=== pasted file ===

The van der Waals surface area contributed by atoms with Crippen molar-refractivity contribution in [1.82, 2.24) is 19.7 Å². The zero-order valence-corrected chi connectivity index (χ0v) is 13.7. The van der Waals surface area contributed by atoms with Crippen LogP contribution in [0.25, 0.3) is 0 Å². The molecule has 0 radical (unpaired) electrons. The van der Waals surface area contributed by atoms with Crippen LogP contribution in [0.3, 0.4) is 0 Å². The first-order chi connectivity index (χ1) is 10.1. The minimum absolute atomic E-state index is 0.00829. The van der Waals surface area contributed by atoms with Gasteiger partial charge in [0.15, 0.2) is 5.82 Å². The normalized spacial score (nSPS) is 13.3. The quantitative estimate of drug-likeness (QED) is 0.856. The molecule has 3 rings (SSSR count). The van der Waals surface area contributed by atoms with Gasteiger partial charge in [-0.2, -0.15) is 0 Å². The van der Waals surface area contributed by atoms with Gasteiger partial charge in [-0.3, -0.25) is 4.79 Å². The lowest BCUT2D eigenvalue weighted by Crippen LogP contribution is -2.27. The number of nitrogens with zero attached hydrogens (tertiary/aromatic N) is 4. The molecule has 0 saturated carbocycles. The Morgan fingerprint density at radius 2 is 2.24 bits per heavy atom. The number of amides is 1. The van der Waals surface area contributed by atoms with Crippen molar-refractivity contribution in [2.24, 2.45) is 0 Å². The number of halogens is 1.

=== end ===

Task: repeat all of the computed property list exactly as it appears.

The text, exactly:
The van der Waals surface area contributed by atoms with Crippen molar-refractivity contribution in [1.82, 2.24) is 19.7 Å². The zero-order valence-corrected chi connectivity index (χ0v) is 13.7. The van der Waals surface area contributed by atoms with Crippen LogP contribution in [0.25, 0.3) is 0 Å². The molecule has 0 radical (unpaired) electrons. The van der Waals surface area contributed by atoms with Crippen LogP contribution in [0.3, 0.4) is 0 Å². The first-order chi connectivity index (χ1) is 10.1. The minimum absolute atomic E-state index is 0.00829. The van der Waals surface area contributed by atoms with Gasteiger partial charge in [0.15, 0.2) is 5.82 Å². The normalized spacial score (nSPS) is 13.3. The quantitative estimate of drug-likeness (QED) is 0.856. The molecule has 3 rings (SSSR count). The van der Waals surface area contributed by atoms with Gasteiger partial charge in [-0.2, -0.15) is 0 Å². The van der Waals surface area contributed by atoms with Gasteiger partial charge in [-0.3, -0.25) is 4.79 Å². The lowest BCUT2D eigenvalue weighted by Crippen LogP contribution is -2.27. The number of nitrogens with zero attached hydrogens (tertiary/aromatic N) is 4. The molecule has 0 saturated carbocycles. The Morgan fingerprint density at radius 2 is 2.24 bits per heavy atom. The number of amides is 1. The van der Waals surface area contributed by atoms with Crippen molar-refractivity contribution in [2.24, 2.45) is 0 Å². The number of halogens is 1.